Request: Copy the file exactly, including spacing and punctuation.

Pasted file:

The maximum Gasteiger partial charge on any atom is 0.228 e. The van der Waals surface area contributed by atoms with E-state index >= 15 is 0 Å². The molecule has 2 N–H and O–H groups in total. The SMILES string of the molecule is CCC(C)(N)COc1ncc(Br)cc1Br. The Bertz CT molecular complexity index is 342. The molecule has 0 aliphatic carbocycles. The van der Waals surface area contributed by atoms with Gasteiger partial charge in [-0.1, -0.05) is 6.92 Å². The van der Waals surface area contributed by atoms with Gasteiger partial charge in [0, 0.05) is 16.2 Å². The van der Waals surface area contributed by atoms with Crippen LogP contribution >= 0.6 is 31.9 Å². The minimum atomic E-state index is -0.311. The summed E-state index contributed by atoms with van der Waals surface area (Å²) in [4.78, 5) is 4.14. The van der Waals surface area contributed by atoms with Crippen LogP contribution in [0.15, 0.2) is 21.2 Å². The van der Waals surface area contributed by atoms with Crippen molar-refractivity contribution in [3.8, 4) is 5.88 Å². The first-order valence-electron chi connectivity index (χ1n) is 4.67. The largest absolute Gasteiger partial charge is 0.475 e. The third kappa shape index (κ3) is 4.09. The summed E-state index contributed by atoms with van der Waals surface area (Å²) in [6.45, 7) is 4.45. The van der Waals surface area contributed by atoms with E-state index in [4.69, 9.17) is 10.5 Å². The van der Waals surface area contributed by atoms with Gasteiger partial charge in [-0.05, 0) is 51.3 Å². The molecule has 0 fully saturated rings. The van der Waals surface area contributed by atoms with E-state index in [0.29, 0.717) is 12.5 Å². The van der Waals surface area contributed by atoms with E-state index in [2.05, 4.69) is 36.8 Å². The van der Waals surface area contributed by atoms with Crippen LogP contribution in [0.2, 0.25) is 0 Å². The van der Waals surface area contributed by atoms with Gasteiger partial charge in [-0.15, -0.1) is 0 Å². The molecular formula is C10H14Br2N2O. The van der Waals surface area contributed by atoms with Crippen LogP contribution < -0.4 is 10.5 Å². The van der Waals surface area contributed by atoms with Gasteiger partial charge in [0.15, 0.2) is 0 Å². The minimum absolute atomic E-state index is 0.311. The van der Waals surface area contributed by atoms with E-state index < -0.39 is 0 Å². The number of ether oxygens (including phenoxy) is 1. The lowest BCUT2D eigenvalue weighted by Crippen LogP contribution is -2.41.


The maximum Gasteiger partial charge on any atom is 0.228 e. The van der Waals surface area contributed by atoms with E-state index >= 15 is 0 Å². The molecule has 2 N–H and O–H groups in total. The SMILES string of the molecule is CCC(C)(N)COc1ncc(Br)cc1Br. The Bertz CT molecular complexity index is 342. The molecule has 0 aliphatic carbocycles. The van der Waals surface area contributed by atoms with Gasteiger partial charge in [-0.1, -0.05) is 6.92 Å². The van der Waals surface area contributed by atoms with Gasteiger partial charge in [0, 0.05) is 16.2 Å². The van der Waals surface area contributed by atoms with Crippen LogP contribution >= 0.6 is 31.9 Å². The minimum atomic E-state index is -0.311. The summed E-state index contributed by atoms with van der Waals surface area (Å²) in [4.78, 5) is 4.14. The van der Waals surface area contributed by atoms with Crippen LogP contribution in [0.15, 0.2) is 21.2 Å². The van der Waals surface area contributed by atoms with Crippen molar-refractivity contribution in [3.8, 4) is 5.88 Å². The first-order valence-electron chi connectivity index (χ1n) is 4.67. The largest absolute Gasteiger partial charge is 0.475 e. The third kappa shape index (κ3) is 4.09. The summed E-state index contributed by atoms with van der Waals surface area (Å²) in [6.45, 7) is 4.45. The van der Waals surface area contributed by atoms with E-state index in [4.69, 9.17) is 10.5 Å². The van der Waals surface area contributed by atoms with Gasteiger partial charge in [-0.05, 0) is 51.3 Å². The molecule has 0 fully saturated rings. The van der Waals surface area contributed by atoms with E-state index in [0.29, 0.717) is 12.5 Å². The van der Waals surface area contributed by atoms with E-state index in [2.05, 4.69) is 36.8 Å². The van der Waals surface area contributed by atoms with Crippen LogP contribution in [0.2, 0.25) is 0 Å². The van der Waals surface area contributed by atoms with Gasteiger partial charge in [-0.15, -0.1) is 0 Å². The molecular formula is C10H14Br2N2O. The van der Waals surface area contributed by atoms with Crippen LogP contribution < -0.4 is 10.5 Å². The van der Waals surface area contributed by atoms with Gasteiger partial charge in [0.15, 0.2) is 0 Å². The minimum absolute atomic E-state index is 0.311. The van der Waals surface area contributed by atoms with E-state index < -0.39 is 0 Å². The number of ether oxygens (including phenoxy) is 1. The lowest BCUT2D eigenvalue weighted by Crippen LogP contribution is -2.41.